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This might be more a MathSE question, but on the other hand, it would involve a peculiar reimagining of the relation between set theory and type theory, so I'll try it out here.

OK, so earlier I thought something like sets/elements:types/tokens. I know the tokenhood relation doesn't figure much (if at all) in what is referred to as type theory proper (at least, I think I gleaned that from at least one or two SEP articles). But anyway, alongside the tokenhood relation, there is an occurrence relation. It is not clear to me that there is a third concept, besides of sets and elements, that appears in set theory, such as could be paired with the occurrence relation, unless we switched things out so that sets/elements:types/occurrences or sets/elements:occurrences/tokens. At any rate, we'd have two set-theoretic descriptors, and three type-theoretic ones.

So this is what I was wondering. On this picture of things, would it be possible to express the set-theoretic relation as a 2-ary case of what is a 3-ary relation in type theory? Then, if we generalize over the numbers at least across the range of n, we would have an endless sequence of forms of such relations. Would general analysis of this sequence constitute a form of category theory? For here categories would be a generalization over sets and types.

Of course, depending on one's opinion about the fundamental status of natural-numbered arithmetic, there might be something jarring about a natural-numbered sequence of something besides those numbers themselves, forming the essence of all mathematics. In other words, if numbers are "under" categories, how yet do they serve as the very index of what it is to be a category (to be an n-ary case of a certain kind of relation)? Perhaps numbers and categories are both fundamental and irreducible to examples of the other.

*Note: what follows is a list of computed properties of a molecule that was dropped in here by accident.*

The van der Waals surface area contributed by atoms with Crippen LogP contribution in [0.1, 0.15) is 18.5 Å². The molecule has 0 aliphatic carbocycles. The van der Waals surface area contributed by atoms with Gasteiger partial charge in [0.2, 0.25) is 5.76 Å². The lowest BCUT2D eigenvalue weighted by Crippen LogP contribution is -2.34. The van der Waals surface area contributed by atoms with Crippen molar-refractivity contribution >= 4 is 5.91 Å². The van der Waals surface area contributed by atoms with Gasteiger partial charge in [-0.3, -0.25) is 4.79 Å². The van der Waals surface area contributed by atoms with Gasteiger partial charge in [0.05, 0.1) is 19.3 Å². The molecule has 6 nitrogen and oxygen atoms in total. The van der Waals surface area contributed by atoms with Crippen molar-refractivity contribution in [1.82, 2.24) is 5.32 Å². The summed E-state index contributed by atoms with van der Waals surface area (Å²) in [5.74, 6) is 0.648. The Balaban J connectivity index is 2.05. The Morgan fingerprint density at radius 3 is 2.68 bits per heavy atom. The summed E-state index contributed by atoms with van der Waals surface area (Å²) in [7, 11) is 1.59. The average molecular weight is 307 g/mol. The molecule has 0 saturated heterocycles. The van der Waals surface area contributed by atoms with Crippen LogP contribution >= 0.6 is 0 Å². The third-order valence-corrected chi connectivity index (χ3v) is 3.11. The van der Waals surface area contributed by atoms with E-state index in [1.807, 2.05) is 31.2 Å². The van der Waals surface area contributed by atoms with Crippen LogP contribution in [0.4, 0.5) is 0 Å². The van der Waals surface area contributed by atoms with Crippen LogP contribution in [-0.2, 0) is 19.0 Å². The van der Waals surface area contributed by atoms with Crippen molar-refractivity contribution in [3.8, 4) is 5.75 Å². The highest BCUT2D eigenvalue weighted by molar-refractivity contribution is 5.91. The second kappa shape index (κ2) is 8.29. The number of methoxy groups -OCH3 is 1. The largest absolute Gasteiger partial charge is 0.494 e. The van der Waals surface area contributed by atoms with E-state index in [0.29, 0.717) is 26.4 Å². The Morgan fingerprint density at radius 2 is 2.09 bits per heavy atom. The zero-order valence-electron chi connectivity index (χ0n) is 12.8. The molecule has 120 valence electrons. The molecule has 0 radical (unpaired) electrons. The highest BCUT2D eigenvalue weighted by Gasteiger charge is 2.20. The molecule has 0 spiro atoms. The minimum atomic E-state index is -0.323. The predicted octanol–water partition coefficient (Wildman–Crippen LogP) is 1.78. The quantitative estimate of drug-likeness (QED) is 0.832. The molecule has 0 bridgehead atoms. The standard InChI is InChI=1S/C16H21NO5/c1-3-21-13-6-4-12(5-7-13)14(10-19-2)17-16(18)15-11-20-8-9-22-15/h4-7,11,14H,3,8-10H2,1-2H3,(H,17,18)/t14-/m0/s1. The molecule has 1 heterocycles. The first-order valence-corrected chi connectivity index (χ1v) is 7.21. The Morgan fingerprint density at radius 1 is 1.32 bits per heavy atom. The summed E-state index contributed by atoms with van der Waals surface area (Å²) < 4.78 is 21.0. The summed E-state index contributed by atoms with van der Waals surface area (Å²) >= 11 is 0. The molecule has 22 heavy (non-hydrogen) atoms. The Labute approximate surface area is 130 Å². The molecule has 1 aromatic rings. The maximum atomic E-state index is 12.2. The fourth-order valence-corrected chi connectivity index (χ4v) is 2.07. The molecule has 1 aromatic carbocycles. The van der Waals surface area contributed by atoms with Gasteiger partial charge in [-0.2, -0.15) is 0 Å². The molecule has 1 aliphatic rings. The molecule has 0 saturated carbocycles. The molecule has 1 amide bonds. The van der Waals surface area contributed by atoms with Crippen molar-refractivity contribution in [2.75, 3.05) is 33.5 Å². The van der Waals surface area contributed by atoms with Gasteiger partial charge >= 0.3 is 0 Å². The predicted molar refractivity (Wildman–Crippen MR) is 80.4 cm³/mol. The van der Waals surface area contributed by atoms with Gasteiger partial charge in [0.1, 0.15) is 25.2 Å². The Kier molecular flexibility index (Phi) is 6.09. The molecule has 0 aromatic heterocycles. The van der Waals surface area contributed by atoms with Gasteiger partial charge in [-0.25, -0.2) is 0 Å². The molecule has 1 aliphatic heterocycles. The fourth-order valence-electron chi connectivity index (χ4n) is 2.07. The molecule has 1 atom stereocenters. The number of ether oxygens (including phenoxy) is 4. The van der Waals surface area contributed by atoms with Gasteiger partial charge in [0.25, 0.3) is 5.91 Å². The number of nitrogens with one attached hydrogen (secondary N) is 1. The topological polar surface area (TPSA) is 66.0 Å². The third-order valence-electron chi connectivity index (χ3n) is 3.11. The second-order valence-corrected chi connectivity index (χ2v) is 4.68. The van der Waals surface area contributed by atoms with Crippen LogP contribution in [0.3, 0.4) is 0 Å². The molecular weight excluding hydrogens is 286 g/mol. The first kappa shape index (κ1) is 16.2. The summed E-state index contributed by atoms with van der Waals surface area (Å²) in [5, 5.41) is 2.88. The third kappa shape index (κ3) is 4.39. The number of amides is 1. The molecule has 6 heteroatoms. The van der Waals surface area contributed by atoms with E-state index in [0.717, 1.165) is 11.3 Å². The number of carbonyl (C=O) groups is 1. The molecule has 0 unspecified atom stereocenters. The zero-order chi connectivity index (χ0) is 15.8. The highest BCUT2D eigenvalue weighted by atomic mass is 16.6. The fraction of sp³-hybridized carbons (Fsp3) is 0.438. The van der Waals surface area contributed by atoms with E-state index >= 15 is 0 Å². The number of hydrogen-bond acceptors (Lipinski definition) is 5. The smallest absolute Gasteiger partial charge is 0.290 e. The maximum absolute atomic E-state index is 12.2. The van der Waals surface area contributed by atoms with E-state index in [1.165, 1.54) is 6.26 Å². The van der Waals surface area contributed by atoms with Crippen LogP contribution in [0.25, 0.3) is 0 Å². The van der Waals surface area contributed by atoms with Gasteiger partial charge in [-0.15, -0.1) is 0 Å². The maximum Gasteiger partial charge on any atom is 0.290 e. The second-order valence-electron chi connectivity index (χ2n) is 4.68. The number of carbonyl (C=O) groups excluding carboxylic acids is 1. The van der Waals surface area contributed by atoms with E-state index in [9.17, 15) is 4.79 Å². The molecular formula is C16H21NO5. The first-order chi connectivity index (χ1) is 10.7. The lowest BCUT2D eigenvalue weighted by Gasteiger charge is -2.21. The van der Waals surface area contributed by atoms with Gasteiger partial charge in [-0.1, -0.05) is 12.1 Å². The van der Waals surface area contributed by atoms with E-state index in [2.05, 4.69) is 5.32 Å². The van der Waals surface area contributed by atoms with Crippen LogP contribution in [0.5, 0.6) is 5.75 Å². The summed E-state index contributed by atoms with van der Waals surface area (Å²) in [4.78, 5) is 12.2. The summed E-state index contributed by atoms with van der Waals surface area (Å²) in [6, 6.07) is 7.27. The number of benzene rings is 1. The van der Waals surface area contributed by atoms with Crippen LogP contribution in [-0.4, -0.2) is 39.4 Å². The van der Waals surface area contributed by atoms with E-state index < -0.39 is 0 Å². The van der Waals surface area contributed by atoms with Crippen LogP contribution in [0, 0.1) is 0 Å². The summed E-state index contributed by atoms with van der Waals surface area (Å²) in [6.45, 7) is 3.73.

An even broader objection I can anticipate is that this would pose the question of whether we could generalize over the sequence of relations as a whole itself, so that we could reimagine categories all over again, as variations over such a hypersequence; and so on and on. Then category theory's local definition would never seem to be quite pinned down.

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  • Why don't you replace sets with multisets? Then you will have sets/elements/instances : types/tokens/occurrences, symmetry restored. But I do not follow what "if we generalize over the numbers at least across the range of n, we would have an endless sequence of forms of such relations" means. What would be the fourth descriptor, let alone n-th, for either of them?
    – Conifold
    Nov 29 '21 at 8:00
  • quite complex... we can consider W&R's logicism into Principia as a way to formulate the "logical theory or relations", starting from the point of view that mathematics deals not with quantity but with relational structures. Nov 29 '21 at 12:26

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